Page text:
Shell Pant

A good pair of hardshell pants can provide complete protection from the elements in the winter. Insulation would obstruct their breathability and performance, so they have little to no insulation. For sending off jumps and tackling steep lines in the resort or backcountry, shell pants are usually bomb-proof.

Quality shell pants, such as the 686Standard Shell Pants, will be appreciated by expert skiers and riders. They're tough ski pants with features like rear leg zips for ventilation while climbing mountains and insteps to keep crampons and ski edges from cutting you. The only insulation, however, is a thin brushed flannel interior. They aren't meant to be used while sitting in the cold.

Bib

Bibs have a plethora of benefits! A pair of bibs is a worthwhile investment if you have a season pass to a ski resort and plan on chasing powder. On deep powder days, they're fantastic because the extra protection keeps you dry.

It's a great pant to have in your ski wardrobe rotation. Most importantly, because the opening extends well up to your chest, bibs keep deep snow out of your waistline. Breast pockets, added warmth around your core, and a comfortable pant with no pressure on the waistline are among the other appealing features. To get your hands on one, go here.

Insulated Pant

Experts believe that heavily insulated snow pants are less useful than an insulated jacket. They tend to stifle movement and generate excessive heat. Most recreational skiers and riders, on the other hand, will appreciate the extra warmth. They're ideal for cruising down beginner and intermediate runs or relaxing with a hot chocolate on the mountain.

Consider some decent pants like the BackcountryPark West Insulated Pants if you're a weekend warrior or only go skiing once a year. With a waterproof exterior and synthetic insulation, they don't cost an arm and a leg but deliver a lot of performance. To purchase these pants, go here.

Mitts/Gloves

On the slopes, quality gloves will be your best friend because cold hands and feet will ruin your day. The cold is the main reason why people do not enjoy skiing or snowboarding. You'll never be cold if you're dressed properly.

Gloves come in a variety of styles. Snowboarders, on the other hand, should consider investing in a pair of mittens. Mitts keep your fingers together and expose less of your skin to the elements. It means that mitts keep your hands warmer than gloves. Snowboarders don't use ski poles, so wearing mitts is a no-brainer. Click here to shop backcountry gloves and mittens.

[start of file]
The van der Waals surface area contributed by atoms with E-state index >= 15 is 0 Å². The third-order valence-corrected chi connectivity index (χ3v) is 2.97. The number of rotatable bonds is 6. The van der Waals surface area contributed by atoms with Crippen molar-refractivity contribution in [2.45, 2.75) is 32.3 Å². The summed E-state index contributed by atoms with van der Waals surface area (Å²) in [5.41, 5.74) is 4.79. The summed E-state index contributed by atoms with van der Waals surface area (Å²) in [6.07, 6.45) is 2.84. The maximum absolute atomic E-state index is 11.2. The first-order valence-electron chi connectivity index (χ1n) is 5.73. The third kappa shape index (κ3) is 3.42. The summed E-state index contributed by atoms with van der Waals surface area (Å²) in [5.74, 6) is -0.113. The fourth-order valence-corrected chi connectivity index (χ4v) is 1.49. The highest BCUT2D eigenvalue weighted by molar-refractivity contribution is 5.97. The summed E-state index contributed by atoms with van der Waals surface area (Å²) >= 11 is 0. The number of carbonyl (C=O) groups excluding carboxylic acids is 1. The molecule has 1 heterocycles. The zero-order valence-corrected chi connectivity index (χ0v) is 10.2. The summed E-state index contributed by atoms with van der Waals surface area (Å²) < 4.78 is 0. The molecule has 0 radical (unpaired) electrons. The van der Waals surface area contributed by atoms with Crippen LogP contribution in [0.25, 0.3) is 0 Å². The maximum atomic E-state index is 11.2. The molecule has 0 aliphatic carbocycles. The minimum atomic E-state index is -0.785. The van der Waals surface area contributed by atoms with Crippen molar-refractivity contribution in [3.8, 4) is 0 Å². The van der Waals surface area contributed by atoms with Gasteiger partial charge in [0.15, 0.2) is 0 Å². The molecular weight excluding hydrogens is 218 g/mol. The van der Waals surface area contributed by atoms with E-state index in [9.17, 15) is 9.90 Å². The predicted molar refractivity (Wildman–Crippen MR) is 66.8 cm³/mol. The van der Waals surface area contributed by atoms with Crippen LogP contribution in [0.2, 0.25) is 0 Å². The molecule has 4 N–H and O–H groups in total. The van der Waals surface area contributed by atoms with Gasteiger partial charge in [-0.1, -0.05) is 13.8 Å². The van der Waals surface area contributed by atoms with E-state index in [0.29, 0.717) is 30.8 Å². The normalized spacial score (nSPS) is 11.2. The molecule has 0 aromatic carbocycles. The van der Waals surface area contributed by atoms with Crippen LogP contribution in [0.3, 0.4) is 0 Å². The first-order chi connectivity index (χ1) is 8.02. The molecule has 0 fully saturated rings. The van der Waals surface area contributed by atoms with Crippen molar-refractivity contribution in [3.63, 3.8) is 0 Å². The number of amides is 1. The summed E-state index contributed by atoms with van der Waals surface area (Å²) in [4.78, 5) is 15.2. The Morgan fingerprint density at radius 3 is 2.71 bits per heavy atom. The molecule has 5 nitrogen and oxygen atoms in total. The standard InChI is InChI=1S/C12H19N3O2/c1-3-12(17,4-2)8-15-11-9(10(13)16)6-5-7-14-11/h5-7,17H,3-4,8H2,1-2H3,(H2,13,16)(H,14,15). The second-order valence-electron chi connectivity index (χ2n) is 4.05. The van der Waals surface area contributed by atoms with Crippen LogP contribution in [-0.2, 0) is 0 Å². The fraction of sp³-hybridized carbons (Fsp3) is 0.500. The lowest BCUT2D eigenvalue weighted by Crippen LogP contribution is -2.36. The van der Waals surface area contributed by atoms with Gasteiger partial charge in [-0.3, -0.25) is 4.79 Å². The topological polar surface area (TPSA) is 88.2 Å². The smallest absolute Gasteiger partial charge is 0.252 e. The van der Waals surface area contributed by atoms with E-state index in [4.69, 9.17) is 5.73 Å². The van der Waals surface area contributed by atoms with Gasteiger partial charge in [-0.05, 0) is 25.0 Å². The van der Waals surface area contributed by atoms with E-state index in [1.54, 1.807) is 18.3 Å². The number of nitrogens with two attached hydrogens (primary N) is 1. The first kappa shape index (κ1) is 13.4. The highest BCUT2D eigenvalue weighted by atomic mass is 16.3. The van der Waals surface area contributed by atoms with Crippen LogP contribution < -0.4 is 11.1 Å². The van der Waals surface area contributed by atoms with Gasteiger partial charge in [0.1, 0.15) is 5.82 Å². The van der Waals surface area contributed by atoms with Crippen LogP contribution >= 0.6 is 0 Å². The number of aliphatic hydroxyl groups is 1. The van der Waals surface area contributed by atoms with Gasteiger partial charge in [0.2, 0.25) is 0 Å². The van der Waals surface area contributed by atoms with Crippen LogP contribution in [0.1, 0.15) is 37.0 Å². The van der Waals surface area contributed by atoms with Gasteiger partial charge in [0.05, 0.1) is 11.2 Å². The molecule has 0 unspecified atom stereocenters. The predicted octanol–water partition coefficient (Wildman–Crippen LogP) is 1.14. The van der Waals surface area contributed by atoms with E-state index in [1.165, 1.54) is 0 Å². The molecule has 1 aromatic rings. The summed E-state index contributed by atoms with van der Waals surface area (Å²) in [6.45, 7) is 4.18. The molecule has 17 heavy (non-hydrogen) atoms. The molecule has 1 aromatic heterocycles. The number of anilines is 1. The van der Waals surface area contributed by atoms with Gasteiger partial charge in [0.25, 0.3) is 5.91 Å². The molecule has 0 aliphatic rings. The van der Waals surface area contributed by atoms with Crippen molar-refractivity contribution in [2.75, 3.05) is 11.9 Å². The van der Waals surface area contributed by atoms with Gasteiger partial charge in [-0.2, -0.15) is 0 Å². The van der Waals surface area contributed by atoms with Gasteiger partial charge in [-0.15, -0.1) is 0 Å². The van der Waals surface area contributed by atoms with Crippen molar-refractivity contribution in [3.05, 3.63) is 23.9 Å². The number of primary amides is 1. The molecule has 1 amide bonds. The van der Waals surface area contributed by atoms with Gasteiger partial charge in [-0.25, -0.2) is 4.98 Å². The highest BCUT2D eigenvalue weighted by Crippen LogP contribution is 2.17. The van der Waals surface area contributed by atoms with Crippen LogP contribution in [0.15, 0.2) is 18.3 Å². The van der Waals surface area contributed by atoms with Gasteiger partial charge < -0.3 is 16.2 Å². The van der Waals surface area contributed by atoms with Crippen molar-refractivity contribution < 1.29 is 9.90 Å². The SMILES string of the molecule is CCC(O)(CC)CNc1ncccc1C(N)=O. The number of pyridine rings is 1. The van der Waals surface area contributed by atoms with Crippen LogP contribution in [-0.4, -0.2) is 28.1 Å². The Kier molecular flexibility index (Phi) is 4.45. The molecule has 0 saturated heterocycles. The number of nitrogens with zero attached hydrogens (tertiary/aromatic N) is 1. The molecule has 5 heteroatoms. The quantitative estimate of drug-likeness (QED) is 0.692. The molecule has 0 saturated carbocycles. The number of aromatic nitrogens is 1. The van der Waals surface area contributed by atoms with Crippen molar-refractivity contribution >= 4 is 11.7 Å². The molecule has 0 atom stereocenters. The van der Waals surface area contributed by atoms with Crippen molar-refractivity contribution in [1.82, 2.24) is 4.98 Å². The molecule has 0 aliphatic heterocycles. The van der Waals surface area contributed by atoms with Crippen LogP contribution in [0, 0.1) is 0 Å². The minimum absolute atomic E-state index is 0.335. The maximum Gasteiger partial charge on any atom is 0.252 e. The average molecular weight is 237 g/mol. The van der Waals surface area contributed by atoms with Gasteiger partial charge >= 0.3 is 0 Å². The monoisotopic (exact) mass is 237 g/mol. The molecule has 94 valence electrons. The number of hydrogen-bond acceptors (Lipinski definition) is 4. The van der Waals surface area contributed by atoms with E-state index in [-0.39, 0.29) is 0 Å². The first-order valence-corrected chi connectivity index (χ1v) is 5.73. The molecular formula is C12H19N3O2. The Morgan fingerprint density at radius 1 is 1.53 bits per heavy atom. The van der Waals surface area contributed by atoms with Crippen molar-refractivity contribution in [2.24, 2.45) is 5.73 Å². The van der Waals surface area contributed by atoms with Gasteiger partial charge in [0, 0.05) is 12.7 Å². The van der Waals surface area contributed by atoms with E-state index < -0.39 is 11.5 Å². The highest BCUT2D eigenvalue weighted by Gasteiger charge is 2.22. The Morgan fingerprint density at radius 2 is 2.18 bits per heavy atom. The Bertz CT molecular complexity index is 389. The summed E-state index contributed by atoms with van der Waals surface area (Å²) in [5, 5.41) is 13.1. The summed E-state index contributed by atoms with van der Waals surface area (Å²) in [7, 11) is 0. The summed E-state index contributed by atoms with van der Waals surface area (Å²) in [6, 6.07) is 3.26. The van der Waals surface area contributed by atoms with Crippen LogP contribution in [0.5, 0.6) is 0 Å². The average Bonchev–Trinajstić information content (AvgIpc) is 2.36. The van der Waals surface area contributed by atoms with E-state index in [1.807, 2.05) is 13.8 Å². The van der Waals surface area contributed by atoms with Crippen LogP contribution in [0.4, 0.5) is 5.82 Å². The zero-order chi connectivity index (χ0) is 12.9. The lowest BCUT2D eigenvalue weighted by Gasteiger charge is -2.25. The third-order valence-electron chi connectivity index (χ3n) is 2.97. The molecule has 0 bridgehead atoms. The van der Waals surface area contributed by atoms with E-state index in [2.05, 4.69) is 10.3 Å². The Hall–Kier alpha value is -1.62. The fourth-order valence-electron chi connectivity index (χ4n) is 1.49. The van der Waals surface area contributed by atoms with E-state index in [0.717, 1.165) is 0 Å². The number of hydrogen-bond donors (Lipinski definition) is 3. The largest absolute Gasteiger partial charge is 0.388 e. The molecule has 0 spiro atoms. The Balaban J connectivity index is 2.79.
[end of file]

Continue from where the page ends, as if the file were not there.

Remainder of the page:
Balaclava

It's always a good idea to bring some face protection when going out in the snow. On sunny days, we'll go without, but we're expecting snow on the mountain more often than not. We usually alternate between two types of face protection.

A merino wool balaclava is essential for bad weather and cold days. We've tried a few different balaclavas, and finding one that doesn't collect a lot of moisture before freezing to your face is difficult. We've found that the backcountry AnonMFI Hooded Balaclava provides the best warmth and performance. Click here to purchase one for yourself.

Goggles

Quality goggles are a good idea unless you're on a tight budget. They're an important part of your ski outfit and a lifesaver on more difficult terrain. On the mountain, goggles protect your eyes and aid your vision.

Backcountry AnonM3 Polarized Goggles are the best in the snow and are exactly what every skier has been looking for. They are arguably the best ski goggles on the market thanks to the new technology. Also, if you don't want to spend a lot of money on goggles, Backcountry has some great budget options. Shop here your favorite goggle styles from Backcountry. 

Helmet

It is no longer acceptable to ride without a helmet. When snowboarding, do yourself and your head a favour and wear a helmet. Whether you're a novice or a seasoned rider, you should always wear a helmet. Helmets are great because they keep your head and ears warmer than hats!

The POCObex BC MIPS Helmet is a cool helmet that you can wear. It offers solid head protection, plenty of ventilation, and a soft, comfortable interior. With gloves on, the easy-to-latch and unlatch helmet buckle can be removed! To purchase one for yourself, click here.